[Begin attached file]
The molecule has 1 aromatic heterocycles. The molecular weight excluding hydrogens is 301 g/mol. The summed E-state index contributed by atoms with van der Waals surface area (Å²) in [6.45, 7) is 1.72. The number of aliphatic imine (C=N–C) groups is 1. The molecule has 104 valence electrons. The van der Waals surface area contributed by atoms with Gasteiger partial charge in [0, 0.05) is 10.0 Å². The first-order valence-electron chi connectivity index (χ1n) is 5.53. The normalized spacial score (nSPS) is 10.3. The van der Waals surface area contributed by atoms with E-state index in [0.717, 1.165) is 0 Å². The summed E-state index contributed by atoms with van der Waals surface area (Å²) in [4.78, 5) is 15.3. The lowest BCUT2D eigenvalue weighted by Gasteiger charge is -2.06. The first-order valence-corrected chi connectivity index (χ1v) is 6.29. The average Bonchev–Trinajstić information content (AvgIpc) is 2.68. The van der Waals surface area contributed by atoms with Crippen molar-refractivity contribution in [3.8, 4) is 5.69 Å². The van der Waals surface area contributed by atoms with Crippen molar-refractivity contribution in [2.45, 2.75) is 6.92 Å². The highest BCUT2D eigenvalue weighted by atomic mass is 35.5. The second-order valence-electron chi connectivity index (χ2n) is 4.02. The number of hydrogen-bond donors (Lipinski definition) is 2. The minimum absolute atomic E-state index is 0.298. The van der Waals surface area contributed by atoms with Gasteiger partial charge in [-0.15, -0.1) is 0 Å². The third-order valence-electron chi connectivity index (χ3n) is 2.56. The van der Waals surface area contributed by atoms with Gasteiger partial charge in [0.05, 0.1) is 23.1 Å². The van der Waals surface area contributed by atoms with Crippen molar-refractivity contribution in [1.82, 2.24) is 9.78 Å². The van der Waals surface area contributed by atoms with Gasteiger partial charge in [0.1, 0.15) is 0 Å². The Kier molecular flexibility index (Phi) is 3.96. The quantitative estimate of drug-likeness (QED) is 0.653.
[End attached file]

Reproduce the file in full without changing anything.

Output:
The molecule has 1 aromatic heterocycles. The molecular weight excluding hydrogens is 301 g/mol. The summed E-state index contributed by atoms with van der Waals surface area (Å²) in [6.45, 7) is 1.72. The number of aliphatic imine (C=N–C) groups is 1. The molecule has 104 valence electrons. The van der Waals surface area contributed by atoms with Gasteiger partial charge in [0, 0.05) is 10.0 Å². The first-order valence-electron chi connectivity index (χ1n) is 5.53. The normalized spacial score (nSPS) is 10.3. The van der Waals surface area contributed by atoms with E-state index in [0.717, 1.165) is 0 Å². The summed E-state index contributed by atoms with van der Waals surface area (Å²) in [4.78, 5) is 15.3. The lowest BCUT2D eigenvalue weighted by Gasteiger charge is -2.06. The first-order valence-corrected chi connectivity index (χ1v) is 6.29. The average Bonchev–Trinajstić information content (AvgIpc) is 2.68. The van der Waals surface area contributed by atoms with Crippen molar-refractivity contribution in [3.8, 4) is 5.69 Å². The van der Waals surface area contributed by atoms with Crippen molar-refractivity contribution in [2.45, 2.75) is 6.92 Å². The highest BCUT2D eigenvalue weighted by atomic mass is 35.5. The second-order valence-electron chi connectivity index (χ2n) is 4.02. The number of hydrogen-bond donors (Lipinski definition) is 2. The minimum absolute atomic E-state index is 0.298. The van der Waals surface area contributed by atoms with Gasteiger partial charge in [-0.15, -0.1) is 0 Å². The third-order valence-electron chi connectivity index (χ3n) is 2.56. The van der Waals surface area contributed by atoms with Gasteiger partial charge in [0.05, 0.1) is 23.1 Å². The van der Waals surface area contributed by atoms with Crippen molar-refractivity contribution in [1.82, 2.24) is 9.78 Å². The van der Waals surface area contributed by atoms with Gasteiger partial charge in [0.1, 0.15) is 0 Å². The Kier molecular flexibility index (Phi) is 3.96. The quantitative estimate of drug-likeness (QED) is 0.653.